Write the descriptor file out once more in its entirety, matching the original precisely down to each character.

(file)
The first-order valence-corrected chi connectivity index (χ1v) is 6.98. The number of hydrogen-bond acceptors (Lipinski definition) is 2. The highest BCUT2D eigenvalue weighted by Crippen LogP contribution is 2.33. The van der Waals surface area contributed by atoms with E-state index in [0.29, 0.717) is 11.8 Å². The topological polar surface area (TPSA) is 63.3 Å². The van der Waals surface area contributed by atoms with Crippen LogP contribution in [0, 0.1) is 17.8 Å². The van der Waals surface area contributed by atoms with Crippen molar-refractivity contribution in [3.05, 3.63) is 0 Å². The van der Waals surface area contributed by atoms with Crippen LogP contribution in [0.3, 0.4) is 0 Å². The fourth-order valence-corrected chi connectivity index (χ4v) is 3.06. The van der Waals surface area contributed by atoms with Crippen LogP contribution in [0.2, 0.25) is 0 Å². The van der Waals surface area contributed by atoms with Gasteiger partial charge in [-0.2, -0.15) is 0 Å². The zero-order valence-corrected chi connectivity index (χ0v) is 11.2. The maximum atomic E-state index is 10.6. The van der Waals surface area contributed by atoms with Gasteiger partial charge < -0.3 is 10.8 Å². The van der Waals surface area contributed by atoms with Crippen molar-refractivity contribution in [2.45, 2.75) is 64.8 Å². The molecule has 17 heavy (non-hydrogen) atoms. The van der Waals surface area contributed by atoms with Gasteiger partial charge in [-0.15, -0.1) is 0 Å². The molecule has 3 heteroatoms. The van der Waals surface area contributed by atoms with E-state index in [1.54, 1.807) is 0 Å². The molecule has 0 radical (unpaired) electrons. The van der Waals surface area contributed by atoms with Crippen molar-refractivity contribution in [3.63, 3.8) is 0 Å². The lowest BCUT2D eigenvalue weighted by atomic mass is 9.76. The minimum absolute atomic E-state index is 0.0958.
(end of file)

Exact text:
The first-order valence-corrected chi connectivity index (χ1v) is 6.98. The number of hydrogen-bond acceptors (Lipinski definition) is 2. The highest BCUT2D eigenvalue weighted by Crippen LogP contribution is 2.33. The van der Waals surface area contributed by atoms with E-state index in [0.29, 0.717) is 11.8 Å². The topological polar surface area (TPSA) is 63.3 Å². The van der Waals surface area contributed by atoms with Crippen LogP contribution in [0, 0.1) is 17.8 Å². The van der Waals surface area contributed by atoms with Crippen molar-refractivity contribution in [3.05, 3.63) is 0 Å². The van der Waals surface area contributed by atoms with Crippen LogP contribution in [0.3, 0.4) is 0 Å². The fourth-order valence-corrected chi connectivity index (χ4v) is 3.06. The van der Waals surface area contributed by atoms with Crippen LogP contribution in [0.2, 0.25) is 0 Å². The van der Waals surface area contributed by atoms with Gasteiger partial charge in [-0.2, -0.15) is 0 Å². The zero-order valence-corrected chi connectivity index (χ0v) is 11.2. The maximum atomic E-state index is 10.6. The van der Waals surface area contributed by atoms with Gasteiger partial charge < -0.3 is 10.8 Å². The van der Waals surface area contributed by atoms with Crippen molar-refractivity contribution in [2.45, 2.75) is 64.8 Å². The molecule has 17 heavy (non-hydrogen) atoms. The van der Waals surface area contributed by atoms with Gasteiger partial charge in [-0.15, -0.1) is 0 Å². The molecule has 3 heteroatoms. The van der Waals surface area contributed by atoms with E-state index in [1.54, 1.807) is 0 Å². The molecule has 0 radical (unpaired) electrons. The van der Waals surface area contributed by atoms with Crippen molar-refractivity contribution in [3.63, 3.8) is 0 Å². The lowest BCUT2D eigenvalue weighted by atomic mass is 9.76. The minimum absolute atomic E-state index is 0.0958.